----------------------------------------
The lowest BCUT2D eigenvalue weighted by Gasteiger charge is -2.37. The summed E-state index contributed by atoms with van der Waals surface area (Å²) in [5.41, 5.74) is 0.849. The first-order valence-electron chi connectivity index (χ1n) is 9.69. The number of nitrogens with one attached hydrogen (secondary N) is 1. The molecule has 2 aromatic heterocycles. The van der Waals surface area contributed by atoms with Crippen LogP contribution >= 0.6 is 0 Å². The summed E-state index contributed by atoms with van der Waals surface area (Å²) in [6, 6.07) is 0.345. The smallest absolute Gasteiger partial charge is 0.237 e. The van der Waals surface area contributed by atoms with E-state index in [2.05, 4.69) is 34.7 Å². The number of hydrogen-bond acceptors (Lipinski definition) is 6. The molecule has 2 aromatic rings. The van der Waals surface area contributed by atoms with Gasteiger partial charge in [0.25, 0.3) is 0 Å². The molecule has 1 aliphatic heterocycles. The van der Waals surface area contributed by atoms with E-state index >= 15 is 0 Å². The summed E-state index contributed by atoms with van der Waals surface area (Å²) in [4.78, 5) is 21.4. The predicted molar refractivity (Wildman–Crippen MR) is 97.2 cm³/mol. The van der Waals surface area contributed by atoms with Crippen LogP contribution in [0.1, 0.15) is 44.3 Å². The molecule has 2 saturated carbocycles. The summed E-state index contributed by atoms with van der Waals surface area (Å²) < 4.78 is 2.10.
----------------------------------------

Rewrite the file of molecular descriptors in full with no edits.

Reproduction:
The lowest BCUT2D eigenvalue weighted by Gasteiger charge is -2.37. The summed E-state index contributed by atoms with van der Waals surface area (Å²) in [5.41, 5.74) is 0.849. The first-order valence-electron chi connectivity index (χ1n) is 9.69. The number of nitrogens with one attached hydrogen (secondary N) is 1. The molecule has 2 aromatic heterocycles. The van der Waals surface area contributed by atoms with Crippen LogP contribution >= 0.6 is 0 Å². The summed E-state index contributed by atoms with van der Waals surface area (Å²) in [6, 6.07) is 0.345. The smallest absolute Gasteiger partial charge is 0.237 e. The van der Waals surface area contributed by atoms with E-state index in [2.05, 4.69) is 34.7 Å². The number of hydrogen-bond acceptors (Lipinski definition) is 6. The molecule has 2 aromatic rings. The van der Waals surface area contributed by atoms with Gasteiger partial charge in [0.25, 0.3) is 0 Å². The molecule has 1 aliphatic heterocycles. The van der Waals surface area contributed by atoms with E-state index >= 15 is 0 Å². The summed E-state index contributed by atoms with van der Waals surface area (Å²) in [4.78, 5) is 21.4. The predicted molar refractivity (Wildman–Crippen MR) is 97.2 cm³/mol. The van der Waals surface area contributed by atoms with Crippen LogP contribution in [0.1, 0.15) is 44.3 Å². The molecule has 2 saturated carbocycles. The summed E-state index contributed by atoms with van der Waals surface area (Å²) < 4.78 is 2.10.